How to use a knife to score bread?

Can I make my own lame?

It is possible to make your own curved device for slashing the bread. It isn’t something I’m going to recommend, but if you are interested, here’s a YouTube video (as it contains knives, it’s restricted).

Ending thoughts on the best bread lame

We’ve seen 4 bread lames that I recommend, depending on what your use is for. Once you’ve found your lame choice, look at the article how to score bread for tips on how to use it and basic scoring patterns. I’m interested… If you already have a bread lame, which one do you have? What do you think about it? Let me know in the comments below.

Frequently asked questions about the best bread lame

How many times can I use the same blade on my bread lame?
The lame has to be kept sharp for a crisp cut. The more it is used, the quicker it becomes blunt. If you are using a rectangle-shaped blade, you can utilise both sides and then reverse it to use the other. This helps to extend the life of the lame.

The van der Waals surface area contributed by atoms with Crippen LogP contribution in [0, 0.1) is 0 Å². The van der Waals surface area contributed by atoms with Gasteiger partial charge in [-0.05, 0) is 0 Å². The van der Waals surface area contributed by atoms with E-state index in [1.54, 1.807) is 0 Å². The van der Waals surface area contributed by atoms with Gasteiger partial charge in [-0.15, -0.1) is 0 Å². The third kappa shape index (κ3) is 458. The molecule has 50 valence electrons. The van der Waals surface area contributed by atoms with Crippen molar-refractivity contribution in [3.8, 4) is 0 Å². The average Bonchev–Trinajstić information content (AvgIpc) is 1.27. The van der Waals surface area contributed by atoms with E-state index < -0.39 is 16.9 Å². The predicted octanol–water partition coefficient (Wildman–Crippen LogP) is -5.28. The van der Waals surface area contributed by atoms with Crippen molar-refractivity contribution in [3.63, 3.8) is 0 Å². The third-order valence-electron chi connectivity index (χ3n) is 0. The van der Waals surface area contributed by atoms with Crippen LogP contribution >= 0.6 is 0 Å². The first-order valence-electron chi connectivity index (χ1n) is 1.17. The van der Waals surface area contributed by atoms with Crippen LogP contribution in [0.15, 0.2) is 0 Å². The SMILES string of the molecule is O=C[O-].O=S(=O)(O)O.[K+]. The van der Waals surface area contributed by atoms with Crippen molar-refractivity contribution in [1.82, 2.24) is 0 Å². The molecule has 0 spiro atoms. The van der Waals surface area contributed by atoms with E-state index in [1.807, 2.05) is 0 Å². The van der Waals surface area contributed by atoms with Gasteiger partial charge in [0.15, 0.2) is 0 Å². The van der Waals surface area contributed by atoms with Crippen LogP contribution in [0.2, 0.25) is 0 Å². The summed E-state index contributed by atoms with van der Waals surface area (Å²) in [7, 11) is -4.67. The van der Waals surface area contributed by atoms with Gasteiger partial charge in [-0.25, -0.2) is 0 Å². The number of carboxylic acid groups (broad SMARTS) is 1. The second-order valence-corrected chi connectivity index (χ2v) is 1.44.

How often should I change the blade on a baker’s lame?
A blade is at its best within the first 20 cuts. After this, it will deteriorate until it needs changing after around 40. If the blade is reversible, the life can be doubled. For intricate designs, you may need to replace the blade sooner.
Where can I get a baker’s lame?
It depends on which type of lame you are looking for. If you’re looking for crafty ones with thick wooden handles, Etsy has several handcrafted pieces. If you’re looking for the standard lightweight lames that I prefer, try Amazon.
Can you sharpen a bread lame?
To sharpen a baker’s lame you need specialist laser equipment. You would not be able to do this with traditional knife sharpeners. It’s best to replace the blade with a new one.